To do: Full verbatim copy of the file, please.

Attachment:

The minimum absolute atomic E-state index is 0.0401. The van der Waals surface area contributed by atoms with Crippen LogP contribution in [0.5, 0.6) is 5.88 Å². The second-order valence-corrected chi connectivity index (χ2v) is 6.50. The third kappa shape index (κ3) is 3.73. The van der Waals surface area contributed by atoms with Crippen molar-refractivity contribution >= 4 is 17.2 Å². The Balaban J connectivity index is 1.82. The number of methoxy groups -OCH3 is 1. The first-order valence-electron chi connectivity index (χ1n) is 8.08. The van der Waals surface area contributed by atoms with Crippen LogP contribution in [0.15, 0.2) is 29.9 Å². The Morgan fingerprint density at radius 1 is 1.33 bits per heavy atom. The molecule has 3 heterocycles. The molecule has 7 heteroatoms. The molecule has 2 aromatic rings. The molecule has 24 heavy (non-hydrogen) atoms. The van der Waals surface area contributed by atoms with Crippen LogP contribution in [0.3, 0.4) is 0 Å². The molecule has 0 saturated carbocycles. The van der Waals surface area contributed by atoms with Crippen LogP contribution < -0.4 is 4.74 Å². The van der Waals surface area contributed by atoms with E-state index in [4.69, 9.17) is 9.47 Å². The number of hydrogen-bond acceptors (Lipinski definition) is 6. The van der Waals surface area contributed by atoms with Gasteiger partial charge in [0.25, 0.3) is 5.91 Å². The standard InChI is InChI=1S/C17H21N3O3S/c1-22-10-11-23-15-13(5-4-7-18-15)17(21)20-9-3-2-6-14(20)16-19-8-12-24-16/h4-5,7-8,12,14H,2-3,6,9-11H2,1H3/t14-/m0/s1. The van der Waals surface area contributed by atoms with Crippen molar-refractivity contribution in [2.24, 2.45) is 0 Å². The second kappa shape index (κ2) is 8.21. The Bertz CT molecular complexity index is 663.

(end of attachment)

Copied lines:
The minimum absolute atomic E-state index is 0.0401. The van der Waals surface area contributed by atoms with Crippen LogP contribution in [0.5, 0.6) is 5.88 Å². The second-order valence-corrected chi connectivity index (χ2v) is 6.50. The third kappa shape index (κ3) is 3.73. The van der Waals surface area contributed by atoms with Crippen molar-refractivity contribution >= 4 is 17.2 Å². The Balaban J connectivity index is 1.82. The number of methoxy groups -OCH3 is 1. The first-order valence-electron chi connectivity index (χ1n) is 8.08. The van der Waals surface area contributed by atoms with Crippen LogP contribution in [0.15, 0.2) is 29.9 Å². The Morgan fingerprint density at radius 1 is 1.33 bits per heavy atom. The molecule has 3 heterocycles. The molecule has 7 heteroatoms. The molecule has 2 aromatic rings. The molecule has 24 heavy (non-hydrogen) atoms. The van der Waals surface area contributed by atoms with Crippen LogP contribution in [0.3, 0.4) is 0 Å². The molecule has 0 saturated carbocycles. The van der Waals surface area contributed by atoms with Crippen LogP contribution < -0.4 is 4.74 Å². The van der Waals surface area contributed by atoms with E-state index in [4.69, 9.17) is 9.47 Å². The number of hydrogen-bond acceptors (Lipinski definition) is 6. The van der Waals surface area contributed by atoms with Gasteiger partial charge in [0.25, 0.3) is 5.91 Å². The standard InChI is InChI=1S/C17H21N3O3S/c1-22-10-11-23-15-13(5-4-7-18-15)17(21)20-9-3-2-6-14(20)16-19-8-12-24-16/h4-5,7-8,12,14H,2-3,6,9-11H2,1H3/t14-/m0/s1. The van der Waals surface area contributed by atoms with Crippen molar-refractivity contribution in [2.24, 2.45) is 0 Å². The second kappa shape index (κ2) is 8.21. The Bertz CT molecular complexity index is 663.